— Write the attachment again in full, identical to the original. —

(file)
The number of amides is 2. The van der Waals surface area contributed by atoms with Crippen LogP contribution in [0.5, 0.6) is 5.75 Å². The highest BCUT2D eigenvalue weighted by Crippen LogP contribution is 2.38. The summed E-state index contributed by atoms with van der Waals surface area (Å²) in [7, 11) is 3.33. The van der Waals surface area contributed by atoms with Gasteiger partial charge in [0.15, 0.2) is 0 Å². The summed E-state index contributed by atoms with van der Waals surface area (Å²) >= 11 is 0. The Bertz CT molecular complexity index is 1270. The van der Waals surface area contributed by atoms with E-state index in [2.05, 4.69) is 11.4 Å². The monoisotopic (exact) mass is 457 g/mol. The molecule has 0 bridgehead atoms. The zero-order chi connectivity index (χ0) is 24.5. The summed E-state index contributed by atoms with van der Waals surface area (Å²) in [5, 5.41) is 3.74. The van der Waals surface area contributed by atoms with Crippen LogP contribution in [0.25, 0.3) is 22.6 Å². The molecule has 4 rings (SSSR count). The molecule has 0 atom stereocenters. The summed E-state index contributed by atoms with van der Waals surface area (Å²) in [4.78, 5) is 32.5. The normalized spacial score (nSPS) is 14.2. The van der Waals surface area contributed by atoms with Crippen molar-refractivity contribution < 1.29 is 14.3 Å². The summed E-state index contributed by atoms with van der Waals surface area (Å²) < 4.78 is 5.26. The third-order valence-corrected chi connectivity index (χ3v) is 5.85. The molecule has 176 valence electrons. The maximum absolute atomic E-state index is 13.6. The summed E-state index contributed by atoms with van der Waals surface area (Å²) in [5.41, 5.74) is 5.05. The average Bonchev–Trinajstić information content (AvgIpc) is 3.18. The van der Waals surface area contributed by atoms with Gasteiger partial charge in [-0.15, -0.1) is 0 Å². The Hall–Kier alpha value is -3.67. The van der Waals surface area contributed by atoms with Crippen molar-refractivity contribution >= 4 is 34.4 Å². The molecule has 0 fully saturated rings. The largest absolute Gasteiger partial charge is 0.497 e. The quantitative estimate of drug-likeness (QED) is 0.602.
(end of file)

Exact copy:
The number of amides is 2. The van der Waals surface area contributed by atoms with Crippen LogP contribution in [0.5, 0.6) is 5.75 Å². The highest BCUT2D eigenvalue weighted by Crippen LogP contribution is 2.38. The summed E-state index contributed by atoms with van der Waals surface area (Å²) in [7, 11) is 3.33. The van der Waals surface area contributed by atoms with Gasteiger partial charge in [0.15, 0.2) is 0 Å². The summed E-state index contributed by atoms with van der Waals surface area (Å²) >= 11 is 0. The Bertz CT molecular complexity index is 1270. The van der Waals surface area contributed by atoms with E-state index in [2.05, 4.69) is 11.4 Å². The monoisotopic (exact) mass is 457 g/mol. The molecule has 0 bridgehead atoms. The zero-order chi connectivity index (χ0) is 24.5. The summed E-state index contributed by atoms with van der Waals surface area (Å²) in [5, 5.41) is 3.74. The van der Waals surface area contributed by atoms with Crippen LogP contribution in [0.25, 0.3) is 22.6 Å². The molecule has 4 rings (SSSR count). The molecule has 0 atom stereocenters. The summed E-state index contributed by atoms with van der Waals surface area (Å²) in [4.78, 5) is 32.5. The normalized spacial score (nSPS) is 14.2. The van der Waals surface area contributed by atoms with Crippen molar-refractivity contribution < 1.29 is 14.3 Å². The summed E-state index contributed by atoms with van der Waals surface area (Å²) < 4.78 is 5.26. The third-order valence-corrected chi connectivity index (χ3v) is 5.85. The molecule has 176 valence electrons. The maximum absolute atomic E-state index is 13.6. The summed E-state index contributed by atoms with van der Waals surface area (Å²) in [5.41, 5.74) is 5.05. The average Bonchev–Trinajstić information content (AvgIpc) is 3.18. The van der Waals surface area contributed by atoms with Gasteiger partial charge in [-0.15, -0.1) is 0 Å². The Hall–Kier alpha value is -3.67. The van der Waals surface area contributed by atoms with Crippen molar-refractivity contribution >= 4 is 34.4 Å². The molecule has 0 fully saturated rings. The largest absolute Gasteiger partial charge is 0.497 e. The quantitative estimate of drug-likeness (QED) is 0.602.